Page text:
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1 Introduction: Starting From First Principles

Gunnar Niels, Helen Jenkins, James Kavanagh

From: Economics for Competition Lawyers (2nd Edition)

Dr Gunnar Niels, Dr Helen Jenkins, James Kavanagh

From: Oxford Competition Law (http://oxcat.ouplaw.com). (c) Oxford University Press, 2021. All Rights Reserved.date: 17 January 2021

Monopoly — Basic principles of competition law — Economies of scale — Microeconomics — Perfect competition — Dynamic welfare analysis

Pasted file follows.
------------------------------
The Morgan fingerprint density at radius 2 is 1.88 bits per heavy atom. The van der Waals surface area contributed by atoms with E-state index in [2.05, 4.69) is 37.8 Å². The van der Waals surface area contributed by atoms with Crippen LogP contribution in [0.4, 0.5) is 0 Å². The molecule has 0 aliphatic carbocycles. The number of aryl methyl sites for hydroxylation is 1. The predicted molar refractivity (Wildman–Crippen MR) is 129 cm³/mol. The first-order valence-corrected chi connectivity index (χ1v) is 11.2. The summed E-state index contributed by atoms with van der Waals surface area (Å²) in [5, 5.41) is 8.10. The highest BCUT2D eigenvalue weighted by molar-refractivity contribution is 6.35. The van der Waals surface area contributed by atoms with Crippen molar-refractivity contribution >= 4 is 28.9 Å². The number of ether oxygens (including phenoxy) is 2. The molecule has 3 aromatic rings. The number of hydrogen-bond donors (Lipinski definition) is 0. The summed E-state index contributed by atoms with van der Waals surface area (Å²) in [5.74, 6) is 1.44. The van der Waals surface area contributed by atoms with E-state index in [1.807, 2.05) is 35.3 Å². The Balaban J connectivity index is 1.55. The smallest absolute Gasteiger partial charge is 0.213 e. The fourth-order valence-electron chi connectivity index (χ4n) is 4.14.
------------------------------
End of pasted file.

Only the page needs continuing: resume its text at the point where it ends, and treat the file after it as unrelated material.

This introductory chapter starts by setting out the main contributions of economics to competition law: from the original idea that competition is ‘good’ and monopoly is ‘bad’, through to an understanding and quantification of the effects of business practices on competition and consumers. The economics ‘toolkit’ is based on microeconomics, industrial organization (IO), finance, behavioural economics, and econometrics. The chapter then explains basic economic concepts such as demand, supply, substitution, economies of scale, and efficiency, in the way of the ‘economic naturalist’, trying to make the reader think like an economist and develop some economic intuition. The chapter ends with some health warnings on competition (what it can and cannot achieve), on competition policy (what competition authorities and courts can and cannot achieve), and on competition economists.

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